To me, however, this man had been rendered more dead than a ghost — he became the man I loved that never existed.
In the minds of my housemates, who were yet to hear the bad news, this first man briefly lived on. To me, however, this man had been rendered more dead than a ghost — he became the man I loved that never existed. I could never love a man who would elect to betray the woman he claimed to love for me, and I could never love a man who would deceptively entertain me as a fun substitute to his love for another woman. I had loved someone, though — the illusory someone that the flesh-and-bone cheater had portrayed, the ideal partner that he could have been and would’ve liked me to believe he was.
This is the unique pain of the un-existence of our dream lover. The non-existence of a dream lover is enough — when we can’t seem to find love, the abstract sense of something transcendental missing hurts profoundly. The longing is fluid, however, as the hole in our heart is fuzzy, soft around the vagueness of its edges, and easier to fill with transitory fluff and promises that the right stuff will materialise. The crisp outline of the un-existent dream lover we thought we knew intimately, however, provokes an articulated longing for something so palpable and yet impossibly gone forever. Every time we look upon the cheater, we relive the death of the version of them we loved and lost — we are reminded of the un-existent lover who we will never really meet.
This special recurring grief is the first reason why it just sucks so very damn much to be the other woman.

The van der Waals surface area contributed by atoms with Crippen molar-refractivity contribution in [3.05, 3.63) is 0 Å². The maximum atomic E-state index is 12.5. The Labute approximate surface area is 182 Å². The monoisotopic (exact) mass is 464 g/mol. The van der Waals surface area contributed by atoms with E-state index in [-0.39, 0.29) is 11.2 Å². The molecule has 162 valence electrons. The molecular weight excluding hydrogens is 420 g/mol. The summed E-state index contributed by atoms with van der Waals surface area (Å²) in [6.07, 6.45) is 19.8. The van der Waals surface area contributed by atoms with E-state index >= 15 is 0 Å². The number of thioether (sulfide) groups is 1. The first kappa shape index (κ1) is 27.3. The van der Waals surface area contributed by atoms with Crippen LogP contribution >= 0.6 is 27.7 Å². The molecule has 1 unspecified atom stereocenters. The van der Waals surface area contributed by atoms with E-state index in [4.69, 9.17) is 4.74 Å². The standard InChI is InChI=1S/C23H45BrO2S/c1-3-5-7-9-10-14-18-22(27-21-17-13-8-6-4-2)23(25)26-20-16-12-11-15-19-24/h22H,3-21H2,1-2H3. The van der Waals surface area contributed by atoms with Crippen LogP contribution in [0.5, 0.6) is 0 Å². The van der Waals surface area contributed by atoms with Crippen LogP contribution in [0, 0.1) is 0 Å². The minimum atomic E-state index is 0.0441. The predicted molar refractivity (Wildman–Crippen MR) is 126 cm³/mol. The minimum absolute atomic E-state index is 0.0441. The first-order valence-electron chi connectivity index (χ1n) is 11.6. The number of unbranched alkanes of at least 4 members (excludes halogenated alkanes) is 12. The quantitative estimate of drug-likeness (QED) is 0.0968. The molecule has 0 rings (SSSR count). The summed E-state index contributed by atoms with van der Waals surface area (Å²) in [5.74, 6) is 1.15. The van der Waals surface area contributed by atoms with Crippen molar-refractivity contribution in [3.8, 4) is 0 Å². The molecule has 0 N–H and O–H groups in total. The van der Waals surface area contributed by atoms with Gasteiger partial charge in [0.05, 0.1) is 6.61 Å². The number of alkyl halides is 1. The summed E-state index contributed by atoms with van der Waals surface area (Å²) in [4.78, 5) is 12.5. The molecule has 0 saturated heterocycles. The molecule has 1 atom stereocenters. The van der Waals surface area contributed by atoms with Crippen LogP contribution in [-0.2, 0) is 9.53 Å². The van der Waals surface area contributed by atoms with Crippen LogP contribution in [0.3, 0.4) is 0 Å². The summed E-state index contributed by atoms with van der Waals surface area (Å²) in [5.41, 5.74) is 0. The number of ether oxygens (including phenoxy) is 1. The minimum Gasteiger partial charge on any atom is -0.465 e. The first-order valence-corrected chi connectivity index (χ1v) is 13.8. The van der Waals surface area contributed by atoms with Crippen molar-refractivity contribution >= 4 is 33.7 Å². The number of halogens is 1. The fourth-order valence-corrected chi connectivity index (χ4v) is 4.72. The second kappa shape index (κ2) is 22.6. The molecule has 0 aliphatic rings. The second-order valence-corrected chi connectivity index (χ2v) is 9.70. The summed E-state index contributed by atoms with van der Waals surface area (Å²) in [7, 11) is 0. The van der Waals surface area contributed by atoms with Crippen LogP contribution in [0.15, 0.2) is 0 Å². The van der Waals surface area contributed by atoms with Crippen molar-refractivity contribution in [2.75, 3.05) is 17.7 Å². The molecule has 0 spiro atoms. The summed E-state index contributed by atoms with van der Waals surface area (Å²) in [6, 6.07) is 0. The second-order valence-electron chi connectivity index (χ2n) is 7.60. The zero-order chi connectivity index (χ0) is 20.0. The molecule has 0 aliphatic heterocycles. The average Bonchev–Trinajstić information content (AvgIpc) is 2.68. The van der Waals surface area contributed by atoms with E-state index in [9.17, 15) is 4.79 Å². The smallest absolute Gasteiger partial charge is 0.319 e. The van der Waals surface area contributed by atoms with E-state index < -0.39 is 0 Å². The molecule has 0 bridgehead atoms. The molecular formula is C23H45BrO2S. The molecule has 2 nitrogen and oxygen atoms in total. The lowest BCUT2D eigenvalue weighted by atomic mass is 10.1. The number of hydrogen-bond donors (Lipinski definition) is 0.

2. Involuntary Manslaughter by Birthday-Cake Cutting, Or Accidental Heartbreaking-by-Proxy
When I’ve spoken to friends about the 3 reasons being the other woman freaking sucks, this one has been by far the most confusing component to explain, probably because of the frankly bizarre analogy that I insist on using. It also confused the hell out of the cheater in my particular story when I tried to explain how badly he’d messed up using it. I enjoyed his confusion, and I enjoyed his eventual complete comprehension even more because the analogy is not only mystifying but, I am convinced, ultimately illuminating.
That is, falling in love with, and deeply loving, someone who is horrifically betraying their lover by being involved with you is like receiving the most beautifully-decorated and bountiful birthday cake, making a wish, and eagerly slicing right into it to find that there was a beating heart inside and you’ve just severed it.
As the other woman, our delight and giddy excitement is instantaneously converted into the disgust, shock, and guilt of someone who was misled into committing involuntary manslaughter when we discover the true contents of our romance: someone else’s deception and heartbreak.
The cake, as I explained to the cheater moments after his confession, typing through my tears, is the experience of love that you seem to have found, that you’ve received just in time, at a moment when you’re overdue for a celebration. The act of cutting signifies diving deeper into romantic dealings with your ostensible dream partner, and the severed heart belongs to their long-term partner — in my case, his girlfriend of four years who I unwittingly, profoundly, and irreparably hurt by acting in good faith according to my feelings for him and what he had led me to believe. As the other woman, our delight and giddy excitement is instantaneously converted into the disgust, shock, and guilt of someone who was misled into committing involuntary manslaughter when we discover the true contents of our romance: someone else’s deception and heartbreak.